Late spring and early summer are beloved for a plethora of reasons, one of the best being the appearance of the soft-shell crab. If you’ve had the pleasure of eating one, you know that they hold all the flavor of your everyday crab without any of the hassle of prying meat from its sharp, thick shell -- basically, it's seafood in its most perfect state.
From Japanese restaurants to road-side seafood stops, these leggy crabs are worth seeking out. But before you start feasting, you might want to know WTF they are, anyway.
Soft-shell crabs are not a separate species of crab. They’re regular crabs -- in the U.S. they’re most typically blue crabs -- that have gotten too big for their shells. In order to keep on growing, they shed their shell and make new, bigger ones. In other words, they molt, and it is this molting process that makes soft-shell crabs such a treat.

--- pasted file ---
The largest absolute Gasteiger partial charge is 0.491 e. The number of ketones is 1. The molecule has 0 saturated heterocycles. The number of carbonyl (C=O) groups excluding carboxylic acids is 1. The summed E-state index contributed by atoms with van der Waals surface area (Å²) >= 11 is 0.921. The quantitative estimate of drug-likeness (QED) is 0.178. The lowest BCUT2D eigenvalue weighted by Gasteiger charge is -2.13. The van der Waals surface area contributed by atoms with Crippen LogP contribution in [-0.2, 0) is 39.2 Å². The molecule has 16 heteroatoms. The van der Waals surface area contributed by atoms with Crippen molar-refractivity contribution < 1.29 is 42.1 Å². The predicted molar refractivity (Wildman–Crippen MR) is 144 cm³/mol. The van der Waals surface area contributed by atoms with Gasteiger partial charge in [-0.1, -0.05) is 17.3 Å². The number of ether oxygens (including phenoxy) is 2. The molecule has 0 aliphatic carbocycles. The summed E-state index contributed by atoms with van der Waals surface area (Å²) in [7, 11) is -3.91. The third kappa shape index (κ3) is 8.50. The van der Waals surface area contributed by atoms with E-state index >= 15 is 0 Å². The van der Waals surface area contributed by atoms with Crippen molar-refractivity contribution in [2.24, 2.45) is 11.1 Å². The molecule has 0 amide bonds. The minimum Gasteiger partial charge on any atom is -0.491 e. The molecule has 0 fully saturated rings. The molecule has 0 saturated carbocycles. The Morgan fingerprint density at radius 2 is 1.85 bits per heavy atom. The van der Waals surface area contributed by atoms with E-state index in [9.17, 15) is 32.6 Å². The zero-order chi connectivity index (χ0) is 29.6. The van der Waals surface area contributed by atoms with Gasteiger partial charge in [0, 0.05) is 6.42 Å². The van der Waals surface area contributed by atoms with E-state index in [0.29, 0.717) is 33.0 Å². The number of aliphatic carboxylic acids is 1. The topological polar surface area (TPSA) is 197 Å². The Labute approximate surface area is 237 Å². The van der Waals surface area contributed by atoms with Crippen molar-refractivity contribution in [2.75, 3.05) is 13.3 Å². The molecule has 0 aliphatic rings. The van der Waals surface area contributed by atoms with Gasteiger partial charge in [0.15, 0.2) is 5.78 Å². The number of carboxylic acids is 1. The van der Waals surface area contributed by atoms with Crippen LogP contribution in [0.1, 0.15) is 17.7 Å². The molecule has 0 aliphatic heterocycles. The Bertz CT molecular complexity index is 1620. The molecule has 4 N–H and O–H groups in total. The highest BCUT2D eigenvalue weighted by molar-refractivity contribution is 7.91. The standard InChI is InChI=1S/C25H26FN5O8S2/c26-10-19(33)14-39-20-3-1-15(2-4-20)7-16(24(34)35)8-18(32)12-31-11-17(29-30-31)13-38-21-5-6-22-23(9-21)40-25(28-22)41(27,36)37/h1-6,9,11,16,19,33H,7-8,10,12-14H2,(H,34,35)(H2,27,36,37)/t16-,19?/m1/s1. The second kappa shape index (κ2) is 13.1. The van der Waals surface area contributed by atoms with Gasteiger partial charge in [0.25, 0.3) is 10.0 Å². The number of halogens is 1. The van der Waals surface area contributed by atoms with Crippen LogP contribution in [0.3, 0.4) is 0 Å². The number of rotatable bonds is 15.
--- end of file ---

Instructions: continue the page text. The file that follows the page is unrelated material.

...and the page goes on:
In order to shed its shell, the crab forms an inner soft shell underneath, swells its body with water to break its current shell, slowly crawls out -- this can take 10 minutes alone -- and then begins the process of forming a new shell. It takes a couple of days for a new shell to fully harden. That's when we want to catch them.
The molting process looks a little like this. (You can watch the whole 8-minute video here).
Soft-shell crabs are best eaten golden and crisp. If you try to boil them as you would a normal crab, they would just fall apart. It’s a good idea to get your fill when you can because although the season is plentiful, it's also short.
Here are some must-try recipes to get you inspired.